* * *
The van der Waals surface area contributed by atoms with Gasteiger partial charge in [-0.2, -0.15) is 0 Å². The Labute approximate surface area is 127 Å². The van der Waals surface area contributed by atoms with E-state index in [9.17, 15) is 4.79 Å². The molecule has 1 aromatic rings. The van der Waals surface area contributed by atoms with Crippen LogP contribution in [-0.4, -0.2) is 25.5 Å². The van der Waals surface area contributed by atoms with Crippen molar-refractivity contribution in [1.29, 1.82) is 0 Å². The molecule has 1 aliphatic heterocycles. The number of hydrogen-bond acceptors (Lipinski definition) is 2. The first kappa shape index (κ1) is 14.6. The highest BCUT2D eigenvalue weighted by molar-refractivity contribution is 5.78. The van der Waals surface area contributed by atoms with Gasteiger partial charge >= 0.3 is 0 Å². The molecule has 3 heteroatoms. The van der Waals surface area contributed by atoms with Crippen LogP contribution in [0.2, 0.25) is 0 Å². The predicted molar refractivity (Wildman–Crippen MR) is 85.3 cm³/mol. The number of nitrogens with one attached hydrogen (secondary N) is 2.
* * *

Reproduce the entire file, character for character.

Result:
The van der Waals surface area contributed by atoms with Gasteiger partial charge in [-0.2, -0.15) is 0 Å². The Labute approximate surface area is 127 Å². The van der Waals surface area contributed by atoms with E-state index in [9.17, 15) is 4.79 Å². The molecule has 1 aromatic rings. The van der Waals surface area contributed by atoms with Crippen LogP contribution in [-0.4, -0.2) is 25.5 Å². The van der Waals surface area contributed by atoms with Crippen molar-refractivity contribution in [1.29, 1.82) is 0 Å². The molecule has 1 aliphatic heterocycles. The number of hydrogen-bond acceptors (Lipinski definition) is 2. The first kappa shape index (κ1) is 14.6. The highest BCUT2D eigenvalue weighted by molar-refractivity contribution is 5.78. The van der Waals surface area contributed by atoms with Gasteiger partial charge >= 0.3 is 0 Å². The molecule has 3 heteroatoms. The van der Waals surface area contributed by atoms with Crippen LogP contribution in [0.2, 0.25) is 0 Å². The predicted molar refractivity (Wildman–Crippen MR) is 85.3 cm³/mol. The number of nitrogens with one attached hydrogen (secondary N) is 2.